the US healthcare bill

Everyone agrees that the health bill approved by the Senate finance committee last week is a flawed bill. Nonetheless, argues Financial Times columnist Clive Crook, “the bill is a breakthrough” and Barack Obama is right to call it a “critical milestone”.

Nobody actually likes the measure. A muddle of awkward compromises, it has something to offend everyone. …. Yet this is the furthest a bill to guarantee access to health insurance in the US has ever come. …. An entitlement that other rich countries have long taken for granted is finally within reach. ….

If this bill or something like it becomes law, Mr Obama’s prospects will revive, and he will have an indelible achievement to his name.

Why indelible? Because this dispensation will never be reversed. The country will decide it cannot live without it. Medicare, the publicly funded health programme for the elderly, is grossly inefficient and costs far too much, but ending it is unthinkable. The promise of access to affordable health insurance, once made, will never be renounced.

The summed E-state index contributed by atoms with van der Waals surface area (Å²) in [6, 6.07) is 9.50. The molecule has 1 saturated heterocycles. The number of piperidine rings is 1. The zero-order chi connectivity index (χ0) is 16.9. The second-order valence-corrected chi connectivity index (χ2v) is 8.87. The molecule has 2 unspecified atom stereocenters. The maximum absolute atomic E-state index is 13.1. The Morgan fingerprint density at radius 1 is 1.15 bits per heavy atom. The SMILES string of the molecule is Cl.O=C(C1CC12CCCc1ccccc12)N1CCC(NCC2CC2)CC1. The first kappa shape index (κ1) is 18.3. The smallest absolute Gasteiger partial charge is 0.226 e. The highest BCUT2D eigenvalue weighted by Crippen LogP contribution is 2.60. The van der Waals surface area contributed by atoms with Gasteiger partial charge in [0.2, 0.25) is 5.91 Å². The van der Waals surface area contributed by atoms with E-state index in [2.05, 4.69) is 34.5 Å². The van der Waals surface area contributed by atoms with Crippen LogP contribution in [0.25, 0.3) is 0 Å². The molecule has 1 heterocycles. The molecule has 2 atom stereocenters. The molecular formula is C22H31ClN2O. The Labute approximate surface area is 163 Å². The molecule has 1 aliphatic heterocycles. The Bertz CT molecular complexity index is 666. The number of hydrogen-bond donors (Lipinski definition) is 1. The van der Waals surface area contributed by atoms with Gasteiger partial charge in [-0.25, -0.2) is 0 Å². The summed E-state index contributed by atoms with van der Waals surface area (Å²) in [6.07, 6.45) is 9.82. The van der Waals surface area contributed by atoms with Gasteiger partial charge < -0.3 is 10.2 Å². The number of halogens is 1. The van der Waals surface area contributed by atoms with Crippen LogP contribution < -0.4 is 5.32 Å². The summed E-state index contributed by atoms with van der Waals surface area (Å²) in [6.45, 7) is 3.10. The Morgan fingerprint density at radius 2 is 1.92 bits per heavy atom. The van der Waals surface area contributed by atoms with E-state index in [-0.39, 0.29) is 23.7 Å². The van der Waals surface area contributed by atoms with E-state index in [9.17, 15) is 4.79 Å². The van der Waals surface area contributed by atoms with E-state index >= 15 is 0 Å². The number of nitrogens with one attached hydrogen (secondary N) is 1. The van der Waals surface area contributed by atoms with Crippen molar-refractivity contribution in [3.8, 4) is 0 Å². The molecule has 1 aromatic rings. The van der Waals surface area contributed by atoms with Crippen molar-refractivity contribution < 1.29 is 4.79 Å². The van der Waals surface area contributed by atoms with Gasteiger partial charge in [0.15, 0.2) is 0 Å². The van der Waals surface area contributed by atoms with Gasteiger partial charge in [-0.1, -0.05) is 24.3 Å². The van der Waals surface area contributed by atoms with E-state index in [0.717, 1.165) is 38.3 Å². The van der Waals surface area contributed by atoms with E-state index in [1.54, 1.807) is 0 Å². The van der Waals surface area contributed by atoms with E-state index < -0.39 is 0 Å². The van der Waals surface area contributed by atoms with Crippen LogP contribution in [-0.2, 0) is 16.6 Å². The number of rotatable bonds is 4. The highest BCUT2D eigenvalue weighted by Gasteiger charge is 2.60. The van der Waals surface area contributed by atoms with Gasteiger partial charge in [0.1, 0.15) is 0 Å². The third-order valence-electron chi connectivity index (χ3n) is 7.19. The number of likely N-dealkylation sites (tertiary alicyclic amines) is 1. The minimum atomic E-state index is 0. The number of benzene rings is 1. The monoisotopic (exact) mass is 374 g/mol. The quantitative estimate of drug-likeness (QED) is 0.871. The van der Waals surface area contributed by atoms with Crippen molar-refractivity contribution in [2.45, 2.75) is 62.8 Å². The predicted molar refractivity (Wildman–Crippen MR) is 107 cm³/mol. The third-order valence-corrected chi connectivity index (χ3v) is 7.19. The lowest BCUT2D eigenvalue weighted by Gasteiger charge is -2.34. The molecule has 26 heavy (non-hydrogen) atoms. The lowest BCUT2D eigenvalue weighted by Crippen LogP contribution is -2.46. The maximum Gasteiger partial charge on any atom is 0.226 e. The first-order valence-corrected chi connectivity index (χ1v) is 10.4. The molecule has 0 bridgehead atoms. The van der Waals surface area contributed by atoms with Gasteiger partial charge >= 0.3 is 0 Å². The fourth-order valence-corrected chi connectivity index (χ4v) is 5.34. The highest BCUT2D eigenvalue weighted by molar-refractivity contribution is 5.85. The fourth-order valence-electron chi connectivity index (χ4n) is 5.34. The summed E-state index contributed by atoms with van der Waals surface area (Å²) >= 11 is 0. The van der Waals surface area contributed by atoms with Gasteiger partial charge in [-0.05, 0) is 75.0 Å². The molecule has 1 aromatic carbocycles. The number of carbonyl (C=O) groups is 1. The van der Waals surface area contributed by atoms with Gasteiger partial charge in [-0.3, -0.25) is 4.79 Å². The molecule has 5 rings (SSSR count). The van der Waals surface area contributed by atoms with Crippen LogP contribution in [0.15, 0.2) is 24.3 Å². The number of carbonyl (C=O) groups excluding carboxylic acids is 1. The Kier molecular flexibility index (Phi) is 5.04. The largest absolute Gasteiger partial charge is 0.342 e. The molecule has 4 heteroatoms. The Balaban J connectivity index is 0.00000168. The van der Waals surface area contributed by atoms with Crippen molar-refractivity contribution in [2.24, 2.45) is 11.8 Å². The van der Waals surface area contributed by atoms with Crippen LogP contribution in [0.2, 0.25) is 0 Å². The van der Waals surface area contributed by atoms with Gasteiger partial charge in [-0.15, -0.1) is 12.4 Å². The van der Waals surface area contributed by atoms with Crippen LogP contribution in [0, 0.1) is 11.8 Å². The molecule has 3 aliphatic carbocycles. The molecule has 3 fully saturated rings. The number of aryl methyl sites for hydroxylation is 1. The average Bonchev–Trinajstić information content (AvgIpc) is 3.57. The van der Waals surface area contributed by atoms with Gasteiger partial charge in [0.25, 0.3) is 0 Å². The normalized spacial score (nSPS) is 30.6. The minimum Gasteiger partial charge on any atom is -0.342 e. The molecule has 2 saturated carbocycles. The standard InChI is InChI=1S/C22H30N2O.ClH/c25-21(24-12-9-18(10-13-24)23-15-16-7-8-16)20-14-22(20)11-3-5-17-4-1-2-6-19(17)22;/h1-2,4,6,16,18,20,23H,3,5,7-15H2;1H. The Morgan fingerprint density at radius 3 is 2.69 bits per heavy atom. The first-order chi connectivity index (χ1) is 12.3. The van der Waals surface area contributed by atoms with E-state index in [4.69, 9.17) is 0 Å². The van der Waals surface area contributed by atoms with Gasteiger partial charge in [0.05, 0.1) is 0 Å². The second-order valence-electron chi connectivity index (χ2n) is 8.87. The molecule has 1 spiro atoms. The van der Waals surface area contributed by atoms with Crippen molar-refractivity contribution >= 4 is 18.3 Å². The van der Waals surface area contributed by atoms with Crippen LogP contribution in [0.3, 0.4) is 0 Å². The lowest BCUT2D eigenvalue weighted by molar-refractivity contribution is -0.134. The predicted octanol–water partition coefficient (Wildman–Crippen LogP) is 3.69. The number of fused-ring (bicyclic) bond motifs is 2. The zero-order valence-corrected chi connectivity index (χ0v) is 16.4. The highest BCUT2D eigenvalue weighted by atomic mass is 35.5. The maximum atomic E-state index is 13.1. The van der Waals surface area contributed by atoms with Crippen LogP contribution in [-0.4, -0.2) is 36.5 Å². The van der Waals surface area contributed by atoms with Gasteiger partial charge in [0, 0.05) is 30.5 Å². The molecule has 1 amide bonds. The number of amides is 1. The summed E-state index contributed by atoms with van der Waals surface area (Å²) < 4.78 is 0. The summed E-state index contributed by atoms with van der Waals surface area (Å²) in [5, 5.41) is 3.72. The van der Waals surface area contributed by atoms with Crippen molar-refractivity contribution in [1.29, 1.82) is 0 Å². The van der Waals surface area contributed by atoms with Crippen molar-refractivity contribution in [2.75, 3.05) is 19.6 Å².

Clive Crook, “Passing a bill is just a start for healthcare”, Financial Times, 19 October 2009.

The Senate bill does nothing to address the high costs of health care; indeed, increased costs are inevitable because wider access to health insurance does not come cheaply. The US is a wealthy nation so, one might argue, can easily afford an increase in waste and inefficiency as a politically necessary price to pay for a long overdue reform. Eventually, as health costs rise even more, there will be pressure to reduce costs by moving to a single-payer system or, at the very least, to tight regulation of basic health insurance policies along the lines of the Swiss system. On the Swiss system, see this post by Jason Shafrin, a young healthcare economist based in California.

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